Another year down with not much good news, other than that all-pervading interactive pandemic franchise seems to have run its course. That said, these things tend to come back bigger but rarely better, with all the subtlety of bodies on the street, foaming at the mouth. It'll probably have Timothy Olyphant in it next time. Don't say you haven't been warned. On a personal note, our 2022 was going quite well for about 29
hours until somebody smashed our car window to steal the loose change we keep
for parking. Hopefully we'll all be granted a
longer stay of execution before the bubble of New Year optimism inevitably
bursts next year.
But on the highly-irrelevant-in-the-big-scheme-of-things writing front, 2022 started well and got better. Here's the first half:
January 9th: Mystery and Horror LLC take my story, …And You Will Know Us by the Trail of Dead. That, and T-Shirt Sales for 'Strangely Funny IX', which comes out in July.
Always good to get off the mark early. Barely a token payment, I did wonder about letting a fairly fresh story go when it hadn't got the usual fifty rejections under its belt - but there's a limited market for humourous sci-fi and fantasy. I sense a market getting more po-faced all the time. And I had to fight for that ellipsis in the title.
January 26th: The Digital Mortician, a reprint, is taken by JayHenge for 'Phantom Thieves & Sagacious Scoundrels'. Nice people, they've taken a number of my previously published stories for their weighty anthologies. As submissions for this one only close on 10th December, not sure when it'll be out.
January 29th: Working Late, is taken by Black Ink Fiction for 'Ctrl Alt Del' which appears in April. More back and forth over this 100-word drabble (is there another kind?) than for many a longer story.
February 8th: A story I think of as The Watcher, but retitled as Minerva Retitled to fit with the anthology's theme, will appear in 'Wayward & Upward' from Off Topic Publishing. Although it can't be found on Amazon, I am assured it's out and that a complementary contributor copy is coming from the colonies...
It appears in early May, with a somewhat weird preamble culminating in "After reading, you could very well surmise that the author and I have plenty to disagree on (and even that could be miscalculated). And yet I have no qualms about publishing his work. Why? Simple. He tells a good story."
Well... err... that's very nice. But I wonder whether Unlikely's editor is confusing character with author?
April 8th: at the 52nd time of trying, Devil Ray at the Doorway is bought, by Medusa Tales. It appears in their first issue in June. A second issue comes out later that summer, but nothing since - I hope this is just a stutter. April 10th: contrastingly, Daily Science Fiction takes Hell Is... on only its second sortie into publishing-land. It appears in October. DSF's current submission hiatus is potentially torpedoing my annual - or better - story placement, having now had four stories published this decade. I hope they open again soon. April 12th: Aurealis take Thus with a Kiss I Die, a tale of evil corporations, mind-transference, with a dash of Shakespeare. It's scheduled for March 2023.
April 15th: on a run akin to the 60's British invasion of the US pop charts, another acceptance, and this one knocking it out of the park (JK Rowling wouldn't think so, but context, people, context).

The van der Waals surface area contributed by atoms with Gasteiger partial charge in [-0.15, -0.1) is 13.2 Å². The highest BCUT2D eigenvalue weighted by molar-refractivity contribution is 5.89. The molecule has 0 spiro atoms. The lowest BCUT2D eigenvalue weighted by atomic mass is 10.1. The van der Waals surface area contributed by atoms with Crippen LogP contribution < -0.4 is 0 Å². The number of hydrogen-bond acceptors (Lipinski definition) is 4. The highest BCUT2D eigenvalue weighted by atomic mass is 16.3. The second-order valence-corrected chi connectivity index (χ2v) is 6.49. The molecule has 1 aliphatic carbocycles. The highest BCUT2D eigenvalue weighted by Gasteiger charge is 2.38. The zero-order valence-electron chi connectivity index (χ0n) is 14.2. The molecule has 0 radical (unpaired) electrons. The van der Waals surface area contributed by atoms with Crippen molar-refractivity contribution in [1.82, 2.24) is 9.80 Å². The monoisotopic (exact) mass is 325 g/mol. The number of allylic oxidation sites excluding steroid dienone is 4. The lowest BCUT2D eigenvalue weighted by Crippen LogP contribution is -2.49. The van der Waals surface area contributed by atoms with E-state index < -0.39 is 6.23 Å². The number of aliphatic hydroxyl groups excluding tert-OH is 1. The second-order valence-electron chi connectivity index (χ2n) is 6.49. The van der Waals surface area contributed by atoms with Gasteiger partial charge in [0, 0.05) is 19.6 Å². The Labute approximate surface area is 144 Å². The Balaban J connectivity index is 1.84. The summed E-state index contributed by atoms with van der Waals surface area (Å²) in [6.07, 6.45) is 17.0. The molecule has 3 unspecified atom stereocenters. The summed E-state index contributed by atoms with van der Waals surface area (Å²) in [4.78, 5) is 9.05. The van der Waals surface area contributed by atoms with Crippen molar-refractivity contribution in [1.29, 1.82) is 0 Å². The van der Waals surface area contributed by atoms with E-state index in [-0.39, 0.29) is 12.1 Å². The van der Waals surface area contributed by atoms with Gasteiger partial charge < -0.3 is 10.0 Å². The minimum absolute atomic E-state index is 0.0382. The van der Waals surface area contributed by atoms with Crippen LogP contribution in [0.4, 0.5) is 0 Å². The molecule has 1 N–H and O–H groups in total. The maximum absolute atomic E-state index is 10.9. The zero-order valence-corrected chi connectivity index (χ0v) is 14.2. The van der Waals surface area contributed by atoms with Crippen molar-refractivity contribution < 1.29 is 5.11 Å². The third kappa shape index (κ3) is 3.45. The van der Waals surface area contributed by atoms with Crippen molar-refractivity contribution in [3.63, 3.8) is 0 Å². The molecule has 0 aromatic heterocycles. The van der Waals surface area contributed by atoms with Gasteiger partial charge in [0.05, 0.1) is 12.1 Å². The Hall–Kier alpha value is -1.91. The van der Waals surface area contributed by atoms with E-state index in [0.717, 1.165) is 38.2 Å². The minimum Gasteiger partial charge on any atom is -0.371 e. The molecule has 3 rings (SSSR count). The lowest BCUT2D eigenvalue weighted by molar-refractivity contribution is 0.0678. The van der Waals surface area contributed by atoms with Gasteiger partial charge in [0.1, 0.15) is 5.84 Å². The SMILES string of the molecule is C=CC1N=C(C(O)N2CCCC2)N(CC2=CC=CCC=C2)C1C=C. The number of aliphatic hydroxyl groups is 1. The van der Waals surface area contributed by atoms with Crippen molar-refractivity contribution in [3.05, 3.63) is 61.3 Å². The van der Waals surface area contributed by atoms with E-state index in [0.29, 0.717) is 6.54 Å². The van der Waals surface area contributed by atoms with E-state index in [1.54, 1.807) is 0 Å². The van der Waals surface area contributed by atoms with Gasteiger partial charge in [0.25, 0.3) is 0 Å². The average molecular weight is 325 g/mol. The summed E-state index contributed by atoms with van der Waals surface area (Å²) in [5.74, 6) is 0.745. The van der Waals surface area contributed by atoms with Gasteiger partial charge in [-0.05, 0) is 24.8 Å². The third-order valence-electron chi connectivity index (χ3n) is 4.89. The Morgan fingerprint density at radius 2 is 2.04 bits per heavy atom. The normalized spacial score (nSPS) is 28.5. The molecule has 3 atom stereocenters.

This one is Sunrunner, taken by Third Flatiron for their 'After the Goldrush' anthology, which appears in July. In fact, this could count as two acceptances, as I also cheekily simsubbed it to Parsec Ink for their Triangulation series, and they unexpectedly took the bait, so I had to withdraw. Four submissions in total, two acceptances. Maybe I'm getting better at this making-stuff-up thing that I do.
April 17th: Edinburgh's Shoreline of Infinity takes alt. history transmigration of souls tale The King of China's Mirror. Another one that's been sent out numerous times and come back without finding a home fifty times. After a rewrite to move it from first to third person and a question over why they'd sent me a contract at their old, lower rate of pay (don't want to fall back on any Scottish stereotypes, but...) it cleared the transom. No news on publication date. May 3rd: Tales from the London Soviet, a collection of five dystopian drabbles, is picked up by Shacklebound for their 'Dystopian Drabble Showcase'. Lucky really, as it was written specially for it, and I'm not sure who else would have been interested. It drops in July. June 6th: Mithila Review buy my weird fiction take on modern art and ESP, which they retitle They Who Scream America. Wikipedia say it is the only international science fiction magazine published in India, which makes me disproportionately proud - look Mum, published on four continents! Four continents in two months!!
June 13th: Shacklebound, back for more, grab My Avatar has an Avatar, a DSF reprint, for 'Mods', which hits the virtual newsstands in September. Great to see my name on the cover. Again.
No, of course it didn't win.
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2084 - The Meschera Bandwidth
2084. The world remains at war.
In the Eurasian desert, twenty-year old Adnan emerges from a coma with memories of a strictly ordered city of steel and glass, and a woman he loved.
The city is the Dome, and the woman... is Adnan's secret to keep.
Adnan learns what the Dome is, and what his role really was within it. He learns why everybody fears the Sickness more than the troopers. And he learns why he is the only one who can stop the war.
Persuaded to re-enter the Dome to implant a virus that will bring the war machine to its knees, the resistance think that Adnan is returning to free the many - but really he wants to free the one.
24 0s & a 2
Twenty-four slipstream stories. Frequently absurd, often minimifidian, occasionally heroic.